Śrī Jīva discusses absolute reality or tattva with an analysis of the famous verse from the Śrīmad Bhagavatām below (Tattva Sandarbha Anuccheda 51 and 52 and Bhagavat Sandarbha Anuccheda 1):
vadanti tat tattva-vidas tattvaṁ yaj jñānam advayam brahmeti paramātmeti bhagavān iti śabdyate: All those who have realized Absolute reality refer to that Reality as non dual consciousness. This reality is named as Brahman, Paramātmā and Bhagavān.
This verse indicates that Bhagavān is the supreme absolute reality, and is advaya – which means “one without a second”. As Śrī Jīva explains in Anuccheda 51 of the Tattva Sandarbha and Śrī Babaji explains in his commentary on it, the word non-dual does not, however, imply that nothing other than Bhagavān exists. Rather, everything other than Bhagavān is dependent on Bhagavān for its existence.
Bhagavān is perceived in accordance with the bhāva of the perceiver. A crucially important fundamental principle enunciated by Śrī Jīva in Anuchheda 94 of the Bhagavat Sandarbha is that Bhagavān is perceived differently by different individuals in accordance with their bhāva. A person who has the concept that Bhagavān is Rāma will perceive Him as Rāma. Such a person will have a difficult time accepting Bhagavān as Kṛṣṇa, a cowherd boy who stole butter from milk-pots. If a worshipper has a non-personal concept of Bhagavān, he/she will eventually perceive Bhagavān as Brahman. If the worshipper has a personal concept, he/she perceives Bhagavān as Paramātmā or Bhagavān. Even an atheist perceives Bhagavān only because there is only one reality. The atheist will perceive material nature and its laws and nothing else, because his/her bhāva is of that type; material nature is just another śakti of Bhagavān.
Śrī Jīva quotes a key verse at the conclusion of Anuccheda 94 to support this principle (Śrīmad Bhāgavatam 10.43.17). When Kṛṣṇa entered Kaṁsa’s arena in Mathura, He was perceived differently by different people:
mallānām aśanir nṛṇāṁ nara-varaḥ strīṇāṁ smaro mūrtimān
gopānāṁ sva-jano ’satāṁ kṣiti-bhujāṁ śāstā sva-pitroḥ śiśuḥ
mṛtyur bhoja-pater virāḍ aviduṣāṁ tattvaṁ paraṁ yogināṁ
vṛṣṇīnāṁ para-devateti vidito raṅgaṁ gataḥ sāgrajaḥ
As Kṛṣṇa entered the arena with His elder brother Balarāma, He was recognized differently by each observer: the wrestlers saw Him as a bolt of lightning, the ordinary menfolk saw Him as the best of men, while the women saw Him as Cupid personified. The cowherds thought of Him as a relative, while the evil kings saw Him as their punisher, and His parents, as their child. King Kaṁsa recognized Him as his death, while the ignorant thought of Him as something great. The yogīs perceived Him as the Absolute Truth, and the Vṛṣṇis, as their worshippable deity. (SB 10.43.17)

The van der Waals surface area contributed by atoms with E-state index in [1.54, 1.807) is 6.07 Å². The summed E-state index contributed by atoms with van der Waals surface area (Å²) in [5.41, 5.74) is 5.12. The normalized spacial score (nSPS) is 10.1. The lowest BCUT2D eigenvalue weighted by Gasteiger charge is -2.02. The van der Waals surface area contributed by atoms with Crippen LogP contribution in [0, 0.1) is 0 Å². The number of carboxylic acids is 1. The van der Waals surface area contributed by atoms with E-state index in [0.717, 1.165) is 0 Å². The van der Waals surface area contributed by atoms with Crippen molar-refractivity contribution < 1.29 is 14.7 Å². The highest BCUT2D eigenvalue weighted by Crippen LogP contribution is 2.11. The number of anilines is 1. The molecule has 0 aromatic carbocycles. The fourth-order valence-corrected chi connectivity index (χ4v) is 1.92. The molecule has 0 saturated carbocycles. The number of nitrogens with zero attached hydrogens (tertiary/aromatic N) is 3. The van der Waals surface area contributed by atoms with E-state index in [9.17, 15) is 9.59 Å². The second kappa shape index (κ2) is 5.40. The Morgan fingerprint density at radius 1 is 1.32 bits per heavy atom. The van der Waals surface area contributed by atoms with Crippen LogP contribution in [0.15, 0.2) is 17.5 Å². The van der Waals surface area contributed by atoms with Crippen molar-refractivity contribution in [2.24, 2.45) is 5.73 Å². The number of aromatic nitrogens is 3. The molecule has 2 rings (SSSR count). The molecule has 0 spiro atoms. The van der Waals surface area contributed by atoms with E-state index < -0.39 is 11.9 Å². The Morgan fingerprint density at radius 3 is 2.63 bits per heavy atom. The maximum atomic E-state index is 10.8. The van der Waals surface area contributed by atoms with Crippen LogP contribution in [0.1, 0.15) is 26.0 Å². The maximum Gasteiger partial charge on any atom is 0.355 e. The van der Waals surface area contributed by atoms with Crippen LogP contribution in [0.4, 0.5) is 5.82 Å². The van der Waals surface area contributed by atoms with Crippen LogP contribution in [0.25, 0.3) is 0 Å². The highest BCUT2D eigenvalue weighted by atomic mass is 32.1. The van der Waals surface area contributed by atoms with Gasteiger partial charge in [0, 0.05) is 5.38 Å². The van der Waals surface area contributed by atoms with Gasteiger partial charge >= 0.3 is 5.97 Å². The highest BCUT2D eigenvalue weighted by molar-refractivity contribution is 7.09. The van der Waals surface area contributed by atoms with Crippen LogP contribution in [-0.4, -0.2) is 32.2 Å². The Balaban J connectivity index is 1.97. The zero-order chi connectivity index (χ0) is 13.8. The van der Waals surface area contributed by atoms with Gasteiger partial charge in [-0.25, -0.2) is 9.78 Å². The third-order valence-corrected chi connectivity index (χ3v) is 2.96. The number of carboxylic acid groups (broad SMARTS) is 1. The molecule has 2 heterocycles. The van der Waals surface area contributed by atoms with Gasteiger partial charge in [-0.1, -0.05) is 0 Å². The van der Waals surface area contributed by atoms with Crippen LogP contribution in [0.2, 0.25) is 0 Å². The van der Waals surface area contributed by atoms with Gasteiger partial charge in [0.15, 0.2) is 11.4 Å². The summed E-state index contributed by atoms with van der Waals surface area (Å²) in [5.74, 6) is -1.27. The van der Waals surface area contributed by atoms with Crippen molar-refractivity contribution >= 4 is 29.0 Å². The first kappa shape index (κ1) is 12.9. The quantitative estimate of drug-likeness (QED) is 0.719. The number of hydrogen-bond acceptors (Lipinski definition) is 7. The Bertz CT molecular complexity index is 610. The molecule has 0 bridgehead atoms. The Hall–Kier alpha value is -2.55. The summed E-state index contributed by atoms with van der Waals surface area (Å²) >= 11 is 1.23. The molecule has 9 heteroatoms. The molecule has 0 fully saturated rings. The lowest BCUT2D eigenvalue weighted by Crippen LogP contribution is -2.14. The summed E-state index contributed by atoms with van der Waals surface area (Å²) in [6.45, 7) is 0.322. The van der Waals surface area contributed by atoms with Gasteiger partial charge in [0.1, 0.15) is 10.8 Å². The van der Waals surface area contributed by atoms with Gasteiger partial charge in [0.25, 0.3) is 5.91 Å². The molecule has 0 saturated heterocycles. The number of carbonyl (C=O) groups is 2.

This principle is also evident in the famous verse from the Bhagavad Gītā (4.11):
ye yathā māṁ prapadyante tāṁs tathaiva bhajāmy aham
mama vartmānuvartante manuṣyāḥ pārtha sarvaśaḥ
I reveal Myself to all who approach me in precise correspondence with the core disposition of their surrender, for all human beings follow My path in all respects, O Arjuna.
It is not possible to perceive all aspects of Bhagavān simultaneously.
Bhagavān is perceived differently by different people only because His different aspects exist. Some fanatics may insist that Bhagavān is only one or the other, but in reality, Bhagavān is the complete reality, which is inclusive of everything.
While these different aspects are simultaneously present in Him, they are not simultaneously visible to the perceiver. It is not that some aspects become unmanifest, and others become manifest, rather they are all present but only one or the other is perceived, depending on the mood of the perceiver. This is evident in the above verse in which the same Bhagavān was perceived by different individuals differently.
This is also evident in the eleventh chapter of the Bhagavad Gītā, in which Kṛṣṇa had to give Arjuna ‘special vision’ so that he could see Kṛṣṇa’s universal form. It was not that the form became ‘manifest’ to Arjuna, but rather Arjuna’s love for Kṛṣṇa meant that he could not perceive it even though it was present.
There can be exceptions to this rule sometimes. For example, the Bhāgavatam describes the vision of Vyāsa in which he saw Bhagavān as the complete person, with all his aspects including His avatāras, His māyā, the jīvas and so on. But the purpose of Vyāsa was to describe Bhagavān, and not relish a relationship with these different aspects. Therefore he was granted such a vision.
By analogy, one cannot watch two channels on the TV at once. The channels are available, but one can watch only that channel that one has tuned to. It follows, therefore, that Bhagavān is not somewhere ‘out there’ in a spiritual world ‘far away’. He is right here, and can be perceived by those who are tuned to Him.